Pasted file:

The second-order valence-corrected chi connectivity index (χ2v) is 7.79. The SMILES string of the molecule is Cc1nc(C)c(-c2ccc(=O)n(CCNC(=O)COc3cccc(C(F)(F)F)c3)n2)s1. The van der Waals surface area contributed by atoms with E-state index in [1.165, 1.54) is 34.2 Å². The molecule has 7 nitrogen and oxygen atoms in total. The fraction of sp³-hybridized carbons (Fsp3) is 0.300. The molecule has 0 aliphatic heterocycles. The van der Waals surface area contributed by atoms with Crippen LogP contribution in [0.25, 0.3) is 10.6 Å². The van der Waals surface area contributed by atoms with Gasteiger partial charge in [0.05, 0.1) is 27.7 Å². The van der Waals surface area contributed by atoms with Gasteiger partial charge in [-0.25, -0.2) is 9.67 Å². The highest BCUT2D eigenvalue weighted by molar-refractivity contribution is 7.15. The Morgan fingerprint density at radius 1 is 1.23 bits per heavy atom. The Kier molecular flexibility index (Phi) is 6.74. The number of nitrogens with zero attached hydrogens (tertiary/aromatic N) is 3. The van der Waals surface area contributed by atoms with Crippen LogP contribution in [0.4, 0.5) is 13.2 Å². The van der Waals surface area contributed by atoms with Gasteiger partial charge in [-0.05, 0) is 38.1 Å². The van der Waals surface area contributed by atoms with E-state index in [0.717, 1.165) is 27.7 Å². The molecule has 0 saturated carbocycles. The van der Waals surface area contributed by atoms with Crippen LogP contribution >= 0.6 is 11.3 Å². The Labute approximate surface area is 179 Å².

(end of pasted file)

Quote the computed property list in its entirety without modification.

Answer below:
The second-order valence-corrected chi connectivity index (χ2v) is 7.79. The SMILES string of the molecule is Cc1nc(C)c(-c2ccc(=O)n(CCNC(=O)COc3cccc(C(F)(F)F)c3)n2)s1. The van der Waals surface area contributed by atoms with E-state index in [1.165, 1.54) is 34.2 Å². The molecule has 7 nitrogen and oxygen atoms in total. The fraction of sp³-hybridized carbons (Fsp3) is 0.300. The molecule has 0 aliphatic heterocycles. The van der Waals surface area contributed by atoms with Crippen LogP contribution in [0.25, 0.3) is 10.6 Å². The van der Waals surface area contributed by atoms with Gasteiger partial charge in [0.05, 0.1) is 27.7 Å². The van der Waals surface area contributed by atoms with Gasteiger partial charge in [-0.25, -0.2) is 9.67 Å². The highest BCUT2D eigenvalue weighted by molar-refractivity contribution is 7.15. The Morgan fingerprint density at radius 1 is 1.23 bits per heavy atom. The Kier molecular flexibility index (Phi) is 6.74. The number of nitrogens with zero attached hydrogens (tertiary/aromatic N) is 3. The van der Waals surface area contributed by atoms with Crippen LogP contribution in [0.4, 0.5) is 13.2 Å². The van der Waals surface area contributed by atoms with Gasteiger partial charge in [-0.05, 0) is 38.1 Å². The van der Waals surface area contributed by atoms with E-state index in [0.717, 1.165) is 27.7 Å². The molecule has 0 saturated carbocycles. The van der Waals surface area contributed by atoms with Crippen LogP contribution >= 0.6 is 11.3 Å². The Labute approximate surface area is 179 Å².